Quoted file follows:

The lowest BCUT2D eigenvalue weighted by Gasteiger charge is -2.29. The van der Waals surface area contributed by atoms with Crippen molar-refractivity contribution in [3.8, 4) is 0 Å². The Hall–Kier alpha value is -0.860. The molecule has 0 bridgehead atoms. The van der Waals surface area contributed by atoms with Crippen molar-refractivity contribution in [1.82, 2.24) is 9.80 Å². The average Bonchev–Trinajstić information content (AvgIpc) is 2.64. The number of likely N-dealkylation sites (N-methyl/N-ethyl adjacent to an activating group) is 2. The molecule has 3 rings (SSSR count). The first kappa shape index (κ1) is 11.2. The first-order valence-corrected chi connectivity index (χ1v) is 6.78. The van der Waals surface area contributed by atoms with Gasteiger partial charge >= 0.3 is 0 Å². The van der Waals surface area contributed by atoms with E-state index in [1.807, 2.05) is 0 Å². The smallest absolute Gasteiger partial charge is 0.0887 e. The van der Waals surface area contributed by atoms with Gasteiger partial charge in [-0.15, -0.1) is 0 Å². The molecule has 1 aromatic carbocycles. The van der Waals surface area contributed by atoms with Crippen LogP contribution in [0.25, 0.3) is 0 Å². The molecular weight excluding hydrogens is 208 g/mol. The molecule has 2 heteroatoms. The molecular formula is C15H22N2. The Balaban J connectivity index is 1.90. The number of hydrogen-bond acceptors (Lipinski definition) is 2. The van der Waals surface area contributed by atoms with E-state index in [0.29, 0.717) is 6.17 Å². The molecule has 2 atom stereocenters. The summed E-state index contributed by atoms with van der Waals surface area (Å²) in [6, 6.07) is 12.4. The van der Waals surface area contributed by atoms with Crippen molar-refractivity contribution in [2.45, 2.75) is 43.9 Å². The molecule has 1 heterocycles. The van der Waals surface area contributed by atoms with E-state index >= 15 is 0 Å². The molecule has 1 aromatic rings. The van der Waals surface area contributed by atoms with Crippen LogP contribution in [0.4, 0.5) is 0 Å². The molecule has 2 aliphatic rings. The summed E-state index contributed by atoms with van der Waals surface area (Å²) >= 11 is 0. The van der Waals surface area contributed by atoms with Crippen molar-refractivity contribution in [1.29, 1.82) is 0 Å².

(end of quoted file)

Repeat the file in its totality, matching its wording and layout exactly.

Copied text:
The lowest BCUT2D eigenvalue weighted by Gasteiger charge is -2.29. The van der Waals surface area contributed by atoms with Crippen molar-refractivity contribution in [3.8, 4) is 0 Å². The Hall–Kier alpha value is -0.860. The molecule has 0 bridgehead atoms. The van der Waals surface area contributed by atoms with Crippen molar-refractivity contribution in [1.82, 2.24) is 9.80 Å². The average Bonchev–Trinajstić information content (AvgIpc) is 2.64. The number of likely N-dealkylation sites (N-methyl/N-ethyl adjacent to an activating group) is 2. The molecule has 3 rings (SSSR count). The first kappa shape index (κ1) is 11.2. The first-order valence-corrected chi connectivity index (χ1v) is 6.78. The van der Waals surface area contributed by atoms with Gasteiger partial charge >= 0.3 is 0 Å². The van der Waals surface area contributed by atoms with E-state index in [1.807, 2.05) is 0 Å². The smallest absolute Gasteiger partial charge is 0.0887 e. The van der Waals surface area contributed by atoms with Gasteiger partial charge in [-0.15, -0.1) is 0 Å². The molecule has 1 aromatic carbocycles. The van der Waals surface area contributed by atoms with Crippen LogP contribution in [0.25, 0.3) is 0 Å². The molecular weight excluding hydrogens is 208 g/mol. The molecule has 2 heteroatoms. The molecular formula is C15H22N2. The Balaban J connectivity index is 1.90. The number of hydrogen-bond acceptors (Lipinski definition) is 2. The van der Waals surface area contributed by atoms with E-state index in [0.29, 0.717) is 6.17 Å². The molecule has 2 atom stereocenters. The summed E-state index contributed by atoms with van der Waals surface area (Å²) in [6, 6.07) is 12.4. The van der Waals surface area contributed by atoms with Crippen molar-refractivity contribution in [2.45, 2.75) is 43.9 Å². The molecule has 1 heterocycles. The van der Waals surface area contributed by atoms with E-state index >= 15 is 0 Å². The molecule has 1 aromatic rings. The van der Waals surface area contributed by atoms with Crippen LogP contribution in [0.4, 0.5) is 0 Å². The molecule has 2 aliphatic rings. The summed E-state index contributed by atoms with van der Waals surface area (Å²) >= 11 is 0. The van der Waals surface area contributed by atoms with Crippen molar-refractivity contribution in [1.29, 1.82) is 0 Å².